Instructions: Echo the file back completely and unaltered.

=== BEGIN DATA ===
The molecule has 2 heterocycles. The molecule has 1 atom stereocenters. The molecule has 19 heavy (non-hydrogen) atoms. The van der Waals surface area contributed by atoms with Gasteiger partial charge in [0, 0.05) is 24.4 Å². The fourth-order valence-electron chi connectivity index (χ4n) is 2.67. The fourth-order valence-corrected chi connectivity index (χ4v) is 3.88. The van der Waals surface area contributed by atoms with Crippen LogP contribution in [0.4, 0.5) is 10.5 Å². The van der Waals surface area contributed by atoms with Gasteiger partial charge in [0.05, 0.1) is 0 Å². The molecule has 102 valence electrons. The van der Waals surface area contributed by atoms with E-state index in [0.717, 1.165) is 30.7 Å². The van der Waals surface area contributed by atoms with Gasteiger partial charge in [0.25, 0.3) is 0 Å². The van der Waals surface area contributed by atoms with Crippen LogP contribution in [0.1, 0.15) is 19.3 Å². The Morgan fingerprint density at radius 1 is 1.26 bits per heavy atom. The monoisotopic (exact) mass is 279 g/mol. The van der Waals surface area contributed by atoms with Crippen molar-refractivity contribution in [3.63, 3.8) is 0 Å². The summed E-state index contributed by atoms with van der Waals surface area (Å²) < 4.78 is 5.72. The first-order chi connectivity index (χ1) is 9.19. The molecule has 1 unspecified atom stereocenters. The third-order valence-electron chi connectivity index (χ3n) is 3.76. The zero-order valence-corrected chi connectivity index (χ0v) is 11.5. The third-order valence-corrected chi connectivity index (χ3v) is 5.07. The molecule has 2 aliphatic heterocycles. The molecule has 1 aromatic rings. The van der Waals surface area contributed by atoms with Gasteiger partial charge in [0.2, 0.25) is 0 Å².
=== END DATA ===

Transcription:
The molecule has 2 heterocycles. The molecule has 1 atom stereocenters. The molecule has 19 heavy (non-hydrogen) atoms. The van der Waals surface area contributed by atoms with Gasteiger partial charge in [0, 0.05) is 24.4 Å². The fourth-order valence-electron chi connectivity index (χ4n) is 2.67. The fourth-order valence-corrected chi connectivity index (χ4v) is 3.88. The van der Waals surface area contributed by atoms with Crippen LogP contribution in [0.4, 0.5) is 10.5 Å². The van der Waals surface area contributed by atoms with Gasteiger partial charge in [0.05, 0.1) is 0 Å². The molecule has 102 valence electrons. The van der Waals surface area contributed by atoms with E-state index in [0.717, 1.165) is 30.7 Å². The van der Waals surface area contributed by atoms with Gasteiger partial charge in [0.25, 0.3) is 0 Å². The van der Waals surface area contributed by atoms with Crippen LogP contribution in [0.1, 0.15) is 19.3 Å². The Morgan fingerprint density at radius 1 is 1.26 bits per heavy atom. The monoisotopic (exact) mass is 279 g/mol. The van der Waals surface area contributed by atoms with Crippen molar-refractivity contribution in [3.63, 3.8) is 0 Å². The summed E-state index contributed by atoms with van der Waals surface area (Å²) < 4.78 is 5.72. The first-order chi connectivity index (χ1) is 9.19. The molecule has 1 unspecified atom stereocenters. The third-order valence-electron chi connectivity index (χ3n) is 3.76. The zero-order valence-corrected chi connectivity index (χ0v) is 11.5. The third-order valence-corrected chi connectivity index (χ3v) is 5.07. The molecule has 2 aliphatic heterocycles. The molecule has 1 aromatic rings. The van der Waals surface area contributed by atoms with Gasteiger partial charge in [0.2, 0.25) is 0 Å².